Shaving Gels & Foams Smackdown: Natural vs Mainstream
This smackdown goes out to my husband. Over the years, he's been very good about testing out all the stuff that I buy for him "because it's better than that other crap you're using". Most the time he just puts up with it, but occasionally he asks me what, exactly, is so bad about the mainstream stuff he's been using for years.
He could just grow a beard, but a few Movembers
on the trot have convinced us all that he's not really a facial hair kind of bloke. He's stuck with shaving. If your man is, too, read on and find out why he should be moving away from the mainstream, and going for a natural shave gel or foam.
How do Shaving Gels & Foams Work?
Shaving gels and foams work by
moisturising and softening the hairs, so that they're easier to shave. They also provide a layer of lubrication on your skin so that you get less irritation, and so that the razor glides, rather than scrapes, across your skin. Shave gels usually contain soaps, detergents and lubricants to clean your face and allow you to shave easily.
To get the best shave, you really should be using shaving soap and a bristle brush, according to the Village Barber
. Both my brothers swear by their local barber who gives them a haircut and a proper wet shave. They both reckon it's the smoothest and closest shave you'll ever get.
Of course, not everyone has time for a soap and bristle brush shave every day, but my husband gets around this by only shaving every third or fourth day. He's looking pretty rough (or so I tell him!) by the fourth day, but he's used soap and a bristle brush since well before I met him. He says it's the only way to get a really good, smooth shave.
Alcohol based shave gels and foams dry the skin, so ideally you're looking for something with good lubrication, some nice moisturising oils and good foaming ability. Of course, if you're shaving every day and you need to do it quickly, a product that's already foamed is a big time saver. So, let's check out our two foaming shave products, the natural vs the mainstream.
What's in Acure Foaming Shave Gel
: Aloe Barbadensis Leaf Juice, Glycerin, Babassu Oil Polyglyceryl Esters, Xanthan Gum, Carageenan, Citrus Bergamia (Bergamot) Essential Oil, Ricinus Communis (Castor) Seed Oil, Cucumis Sativus (Cucumber) Extract (and) Prunus Amygdalus Dulcis (Sweet Almond) Oil, Ferula Galbaniflua (Galbanum) Resin Oil, Citrus Grandis (Grapefruit) Peel Oil, Citrus Medica Limonum (Lemon) Peel Oil, Citrus Aurantifolia (Lime) Oil, Crambe Abyssinica Seed Oil Phytosterol Esters, Salix Nigra (Willowbark) Extract, Arnica Montana Extract, Chamomilla Recutita (Matricaria) Extract, Calendula Officinalis Extract, Avena Sativa Kernel Extract, Glycyrrhiza Glabra (Licorice) Root Extract, Phenoxyethanol, Azulene (Chamomile Extract).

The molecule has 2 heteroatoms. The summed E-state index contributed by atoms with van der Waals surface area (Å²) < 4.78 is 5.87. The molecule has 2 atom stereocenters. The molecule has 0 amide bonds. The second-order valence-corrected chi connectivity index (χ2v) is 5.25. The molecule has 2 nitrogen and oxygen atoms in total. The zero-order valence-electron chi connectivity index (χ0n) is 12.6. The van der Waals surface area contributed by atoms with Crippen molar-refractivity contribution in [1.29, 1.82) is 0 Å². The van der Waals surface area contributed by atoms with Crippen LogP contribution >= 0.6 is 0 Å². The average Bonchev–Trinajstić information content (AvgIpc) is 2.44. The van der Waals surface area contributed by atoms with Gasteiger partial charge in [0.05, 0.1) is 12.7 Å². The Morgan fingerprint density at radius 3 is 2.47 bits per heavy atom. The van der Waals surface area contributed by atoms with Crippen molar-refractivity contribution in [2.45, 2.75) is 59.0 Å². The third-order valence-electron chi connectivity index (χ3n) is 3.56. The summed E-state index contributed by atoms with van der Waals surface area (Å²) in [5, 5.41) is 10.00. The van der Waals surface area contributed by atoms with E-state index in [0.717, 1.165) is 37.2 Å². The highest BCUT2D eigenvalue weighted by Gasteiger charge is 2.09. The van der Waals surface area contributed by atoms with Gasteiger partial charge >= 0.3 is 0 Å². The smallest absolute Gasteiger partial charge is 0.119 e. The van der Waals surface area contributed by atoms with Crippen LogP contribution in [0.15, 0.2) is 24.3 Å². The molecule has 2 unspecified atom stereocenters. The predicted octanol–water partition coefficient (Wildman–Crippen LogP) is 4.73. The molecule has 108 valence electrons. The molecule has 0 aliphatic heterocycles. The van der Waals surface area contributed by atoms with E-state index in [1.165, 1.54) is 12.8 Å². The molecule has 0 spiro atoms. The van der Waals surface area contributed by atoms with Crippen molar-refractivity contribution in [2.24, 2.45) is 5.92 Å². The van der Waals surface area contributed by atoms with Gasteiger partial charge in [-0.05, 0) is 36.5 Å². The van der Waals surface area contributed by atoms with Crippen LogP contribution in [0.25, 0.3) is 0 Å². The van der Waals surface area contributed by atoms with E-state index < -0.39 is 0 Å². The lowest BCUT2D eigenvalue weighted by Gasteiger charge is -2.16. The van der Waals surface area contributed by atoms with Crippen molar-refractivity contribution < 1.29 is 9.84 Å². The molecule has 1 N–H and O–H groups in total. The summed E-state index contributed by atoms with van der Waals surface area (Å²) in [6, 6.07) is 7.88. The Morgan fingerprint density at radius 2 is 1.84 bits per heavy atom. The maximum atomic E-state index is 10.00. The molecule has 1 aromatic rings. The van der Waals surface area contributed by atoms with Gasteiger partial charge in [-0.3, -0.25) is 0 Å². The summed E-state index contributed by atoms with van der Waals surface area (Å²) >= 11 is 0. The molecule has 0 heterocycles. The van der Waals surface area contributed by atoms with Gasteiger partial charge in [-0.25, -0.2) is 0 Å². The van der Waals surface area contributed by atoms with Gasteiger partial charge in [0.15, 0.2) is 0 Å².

Bergamot oil can be photosensitizing. This one is a low furocoumarin bergamot, however, which is a non-photosensitizing essential oil.
The only ingredient I'm not much of a fan of is the phenoxyethanol
. Otherwise, this is a great ingredients list. The foam part of this shaving gel is created by the use of those clever little foam pumps
, where the liquid is mixed with air to create a foam. There's no propellants required, just air and some clever packaging.
The bonus part of using foam pumps is that you actually use less product
each time, so it makes the product more economical to use, too. This is better for the environment, as you're buying less often.
What's in Gillette Sensitive Skin Shave Foam
: Water, Triethanolamine, Palmitic Acid, Stearic Acid, Laureth-23, Butane, Isobutane, Sodium Lauryl Sulfate, Propane, Fragrance, BHT.
There's just no comparison with these two products. Whereas the Acure product is full of aloe vera, glyceryn and natural oils, the Gillette product is just full of chemicals that are bad for people and bad for the environment.
Triethanolamine scores a 5 on EWG
, and is a respiratory toxicant and skin allergen. Butane (7 on EWG
), Isobutane (7 on EWG
) and Propane (4 on EWG
) are all propellants, and is what gets the stuff out of the can. They're all skin irritants or allergens.
Sodium Lauryl Sulfate is a surfactant, and it's used to help foam and clean your skin. SLSs are irritants
, like many sulphates, and can be especially damaging to eyes.
Fragrance is another irritant, and should be avoided where possible. Fragrances
can contain phthalates and endocrine disrupters, too.
And finally, butylated hydroxytoluene (BHT) gets a 6 on EWG
. It's a preservative, and a known skin irritant or allergen.
For a product that's marketed as being for sensitive skin, there sure are a lot of ingredients that are irritants and allergens.
Smackdown: Acure Foaming Shave Gel vs Gillette Sensitive Skin Shave Foam
There's just no contest here - the Gillette product is rubbish, and the Acure one is really good. Why would you choose the mainstream product here?
Other Natural Shaving Products
There are a few natural shaving gels, creams and balms out there.
Dr Bronner's Shave Balm
. Lasts forever, and definitely works better if you use this with a brush.
Weleda Men's Shaving Cream
. Another good product that lathers well with a brush, or can be used without a brush. This seems to last for ages, too, and it has a lovely smell.
Badger Shave Soap
. This one is an old fashioned bar soap, that will give you a good lather when you use a brush.
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